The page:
It seems that throughout the year there is always a festival or celebration of some kind to be enjoyed in Andalucía, the first of which being Carnival which is traditionally held in the lead up to Easter.
Celebrated the week leading up to Ash Wednesday and the beginning of Lent, Carnival is the first major celebration to mark the calendar in southern Spain and was traditionally seen as an opportunity to let off steam before the prohibitions of the upcoming religious holidays.
Claimed to have been inspired by the grand carnival of Venice, the carnival in Cadiz is renowned for its outrageous costumes, colourful parades and occasional provocative humour dates back to the 16th century when the city was one of Spain’s major trading ports.
The month of February is dedicated to carnival celebrations in Seville with all of the glamour and splendour to be expected from the Andalusian capital.
The origins of carnival in Málaga are believed to have evolved from a 16th century custom of dressing a cathedral choir boy as a bishop who would then perform a parody of religious ceremonies for an audience disguised in Venitian style masks. Unsurprisingly the event caused uproar in certain circles and was therefore short-lived, in fact it wasn’t until the 18th century that Málaga’s working classes resurrected the popular festivity.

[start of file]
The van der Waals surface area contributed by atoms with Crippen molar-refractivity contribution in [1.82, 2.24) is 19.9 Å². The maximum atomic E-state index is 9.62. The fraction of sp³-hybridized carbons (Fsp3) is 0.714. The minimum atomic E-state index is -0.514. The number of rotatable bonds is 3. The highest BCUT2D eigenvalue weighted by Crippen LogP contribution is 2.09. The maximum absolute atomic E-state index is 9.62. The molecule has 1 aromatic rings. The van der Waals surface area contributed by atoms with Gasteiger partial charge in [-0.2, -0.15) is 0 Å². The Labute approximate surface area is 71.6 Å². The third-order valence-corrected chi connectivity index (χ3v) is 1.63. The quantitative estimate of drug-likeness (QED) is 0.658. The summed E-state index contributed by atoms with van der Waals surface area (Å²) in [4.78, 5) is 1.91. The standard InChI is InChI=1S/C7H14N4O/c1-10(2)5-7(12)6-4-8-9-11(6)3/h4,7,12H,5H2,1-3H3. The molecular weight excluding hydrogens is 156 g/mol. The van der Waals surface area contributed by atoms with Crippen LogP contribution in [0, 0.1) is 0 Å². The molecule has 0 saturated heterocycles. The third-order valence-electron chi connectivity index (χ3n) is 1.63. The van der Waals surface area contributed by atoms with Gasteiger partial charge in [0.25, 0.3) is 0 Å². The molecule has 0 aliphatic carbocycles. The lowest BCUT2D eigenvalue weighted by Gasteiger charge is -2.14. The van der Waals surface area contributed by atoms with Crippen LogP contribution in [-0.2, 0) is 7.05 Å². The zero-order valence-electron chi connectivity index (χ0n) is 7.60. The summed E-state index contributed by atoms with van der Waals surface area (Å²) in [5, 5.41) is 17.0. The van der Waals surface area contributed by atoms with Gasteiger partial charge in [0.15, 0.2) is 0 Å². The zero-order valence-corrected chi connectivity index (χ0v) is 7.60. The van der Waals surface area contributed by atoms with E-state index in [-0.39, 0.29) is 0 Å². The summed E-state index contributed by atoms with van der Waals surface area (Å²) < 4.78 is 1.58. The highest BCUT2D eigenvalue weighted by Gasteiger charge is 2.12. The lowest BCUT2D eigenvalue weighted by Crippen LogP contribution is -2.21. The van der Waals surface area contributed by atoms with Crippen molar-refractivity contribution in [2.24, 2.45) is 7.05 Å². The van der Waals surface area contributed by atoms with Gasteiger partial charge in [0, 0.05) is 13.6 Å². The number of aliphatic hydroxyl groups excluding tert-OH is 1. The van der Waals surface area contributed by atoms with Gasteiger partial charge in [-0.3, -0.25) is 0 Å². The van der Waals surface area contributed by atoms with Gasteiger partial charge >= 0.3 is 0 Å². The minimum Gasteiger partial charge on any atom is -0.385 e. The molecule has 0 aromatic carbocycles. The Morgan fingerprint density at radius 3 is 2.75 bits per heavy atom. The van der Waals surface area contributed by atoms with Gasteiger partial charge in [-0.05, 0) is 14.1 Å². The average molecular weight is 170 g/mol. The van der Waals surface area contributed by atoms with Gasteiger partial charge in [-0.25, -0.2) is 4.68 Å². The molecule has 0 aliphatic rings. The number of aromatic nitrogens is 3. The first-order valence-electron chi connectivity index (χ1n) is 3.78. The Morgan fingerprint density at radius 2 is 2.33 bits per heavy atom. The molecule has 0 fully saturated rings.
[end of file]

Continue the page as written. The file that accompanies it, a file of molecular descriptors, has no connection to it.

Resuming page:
Providing an escape from repression, carnival was fundamental in breaking down social barriers, allowing the people to break from the social order, dressing up in masks and fancy dress and poking fun at the ruling classes through song.
Hardly surprisingly, during the Spanish Civil War, General Franco abolished Carnivals altogether, however in true Spanish style the celebrations continued clandestinely in Andalucía. Watered down celebrations were held in towns and cities with groups permitted to sing in the streets, albeit under strict control. Although the lyrics would still contain hidden messages, the ridiculing songs could no longer be as blatant.
Re-established in all its anarchic glory in 1978, carnival is a fiesta for the people, an opportunity to let go of all inhibitions. the parades are garish and flamboyant, anything goes with huge models ranging from phallic symbols to children’s cartoon characters.
Usually a huge event in the carnival calendar, choosing the carnival queen, is often overshadowed by the drag queen competition. Predictably outrageous in appearance, the drag queens arrive in dazzling parades of elaborately decorated floats, some adorned in outfits so elaborate you might wonder how they manage to manoeuvre them.
Revellers and onlookers arrive from throughout Spain and overseas to enjoy the music, colour, festivities and unusual customs. In Málaga it is the “Entierro del boquerón”, the burial of the anchovy. Celebrated at the end of carnival to represent the purification of vices and restoration of order, the event consists of a parody of a funeral procession through the streets of the city with official mourners dressed in widow’s weeds and weeping, culminating with the burning of a huge effigy of an anchovy on Malagueta beach.